Anticorruption Is Better Social Organisation
This article starts and concludes with the following sentence. “Governance and corruption are about social organisation on a scale that ranges from very good governance to terrible governance.” Good governance regarding government and organisations does not suggest the total absence of corruption. But serious corruption characterises terrible governance. It is important to focus on the definitions, approaches, perspectives and logics of corruption as long as they are appropriate.
However, it is unfortunate when the purpose of managing corruption with anticorruption is an outside consideration. Improving social organisation or maintaining high standards of enforcement is essential. Social organisation at its root is the ‘collective action’ of two or more people. As the numbers of people organised increase, so does the complexity of its management.
My article Is Nigeria More Corrupt Than Nigeria? (See http://wp.me/p1bOKH-C6) was a response to a phenomenon. One sparked by UK Prime Minister David Cameron’s recent remark that Nigeria was “fantastically corrupt.” President Muhammadu Buhari’s riposte to Cameron and how Nigerians took it. Receiving stolen wealth, the return of stolen wealth, and vast sums of money became the focus of the anti-corruption debate. However, it missed the central point. Finding material that focuses on the terrible governance that led to the opportunities and confidence by which they loot, with rapacity, is rare. It could show how they loot federal and state treasuries in Nigeria and cart it off via capital flight to “haven.” If the politicians organise Nigerian society with sanity, how great? The big thieves in society would not have big bounties they stole stashed away overseas or anywhere else.
The term “haven” nation, regardless of the colouring it receives, indicates that such a nation has a superior social organisation. We find such in their relatively stable economies, stable currencies, stable and increasing assets values, stable political climates, etc. Conversely, we cannot find such in the home of the thieving politicians, e.g. Nigeria. If Nigeria had the social organisation which haven nations, how great? It will swell Nigerian banks with foreign cash. The Nigerian tourism industry will be booming. Getting a Nigerian passport would be a life ambition for countless non-Nigerians, and so on. Would every Nigerian not like such a feat for their nation?
Proper social organisation and the good it produces for society is a topic, citizens of developing nations avoid. Reason: it leads to comparisons with nations that are well organised. Something which is not favourable to their sense of dignity. The one way they allow comparisons of developing nations with social organisation in developed nations. When it is some incidence of similar social dysfunction.
Comparisons of technological advancements, economic successes, with efficiency deliver public services, sporting excellence, cultural elegance are not welcome. What is welcome are comparisons of corruption, homelessness, police killing people, legislators’ expenses, lying politicians and system failures. Comparing what goes into the mouth is unacceptable. However, doing so for that which comes out of the anus is alright. Nigeria has failed its citizens. Its citizens have 1st world expectations but live with 3rd world realities. If you want to with subtlety deride a Nigerian, compare his or her nation to an advanced nation in some superlative issue.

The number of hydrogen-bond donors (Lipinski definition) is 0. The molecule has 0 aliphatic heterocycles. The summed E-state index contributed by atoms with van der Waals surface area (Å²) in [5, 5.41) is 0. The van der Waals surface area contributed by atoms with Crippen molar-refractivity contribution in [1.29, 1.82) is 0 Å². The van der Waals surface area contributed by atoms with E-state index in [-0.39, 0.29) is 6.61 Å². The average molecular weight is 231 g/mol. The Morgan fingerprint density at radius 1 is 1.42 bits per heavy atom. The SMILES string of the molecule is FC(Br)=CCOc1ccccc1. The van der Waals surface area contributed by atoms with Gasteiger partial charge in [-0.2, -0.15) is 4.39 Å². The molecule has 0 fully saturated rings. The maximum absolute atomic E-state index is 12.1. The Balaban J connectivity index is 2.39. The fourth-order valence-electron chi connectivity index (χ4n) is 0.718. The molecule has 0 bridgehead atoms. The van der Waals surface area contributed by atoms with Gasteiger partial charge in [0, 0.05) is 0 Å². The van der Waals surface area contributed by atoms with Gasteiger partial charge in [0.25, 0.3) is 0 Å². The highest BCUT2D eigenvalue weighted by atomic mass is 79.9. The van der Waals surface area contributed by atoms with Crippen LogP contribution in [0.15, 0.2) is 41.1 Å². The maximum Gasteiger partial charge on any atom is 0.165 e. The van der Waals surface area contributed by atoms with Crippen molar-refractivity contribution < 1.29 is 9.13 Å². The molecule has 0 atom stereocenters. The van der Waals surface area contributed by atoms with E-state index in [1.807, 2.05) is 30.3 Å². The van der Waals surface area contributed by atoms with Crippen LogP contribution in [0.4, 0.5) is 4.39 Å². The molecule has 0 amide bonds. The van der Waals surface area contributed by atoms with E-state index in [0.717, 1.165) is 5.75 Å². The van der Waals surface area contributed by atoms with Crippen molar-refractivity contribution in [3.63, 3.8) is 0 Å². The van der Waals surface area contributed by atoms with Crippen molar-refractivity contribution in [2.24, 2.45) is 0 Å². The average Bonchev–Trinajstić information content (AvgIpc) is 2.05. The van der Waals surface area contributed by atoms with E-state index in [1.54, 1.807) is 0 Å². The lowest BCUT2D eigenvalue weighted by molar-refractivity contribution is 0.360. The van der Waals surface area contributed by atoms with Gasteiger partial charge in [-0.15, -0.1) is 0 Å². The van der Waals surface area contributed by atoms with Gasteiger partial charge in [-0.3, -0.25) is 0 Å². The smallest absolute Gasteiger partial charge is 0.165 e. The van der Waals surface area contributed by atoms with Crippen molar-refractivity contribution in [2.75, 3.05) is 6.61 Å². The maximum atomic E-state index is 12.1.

We have political, economic and social approaches to social organisation, as is in evidence in all societies. The difference between advanced and developing nations is because of differing levels of social organisation. The instruments of social organisation are institutions which comprise a myriad of rule and regulations. It is a truism that societies in which institutions are best enforced are those that do the best political, social and economical senses. The only reason Nigeria is still a developing nation is that the nation never excels in any consistent period of in the arena of social organisation. As Confucius once said, “Confusion develops when a man has put everything in order”, the aim and process are never-finishing. Good today, bad tomorrow is not good enough. Nigeria has excelled in the arena of perpetrating corruption, though.
So far, Nigerian politicians and the return of stolen wealth from haven nations like Britain is the firm focus of the current wave of anti-corruption in Nigeria. The refund and return of stolen wealth and demanding infrastructures to realise such are fine. Nevertheless, what rational and concrete actions are Buhari executing? Executing to ensure that a Nigerian president will not even have to ask politicians or foreign governments for stolen wealth in the present time and in the future? What is being done on the Nigerian side? There are many big thieving politicians in government and impunity is something they enjoy in excess. Will that change soon?
The institutions, the rules and regulations, and the laws that will prevent corruption in Nigeria are not being updated. I.e. the social organisation to prevent current and future corruption appears not to be happening. While President Muhammadu Buhari was demanding stolen wealth from David Cameron, his Minister of Information, Lai Mohammed, was to embroil himself in a corruption scandal. Furthermore, fuel subsidy removals which Buhari in public characterises as “fraud” by previous Nigerian governments have now become a centrepiece of his fuel policy. Many are so keen to see how the Buhari-led government will implement the first budget. Social organisation back home in Nigeria is not yet anywhere near impressive.
And I conclude, “Governance and corruption are about social organisation on a scale that ranges from very good governance to terrible governance.” Nigeria is not yet ready for that.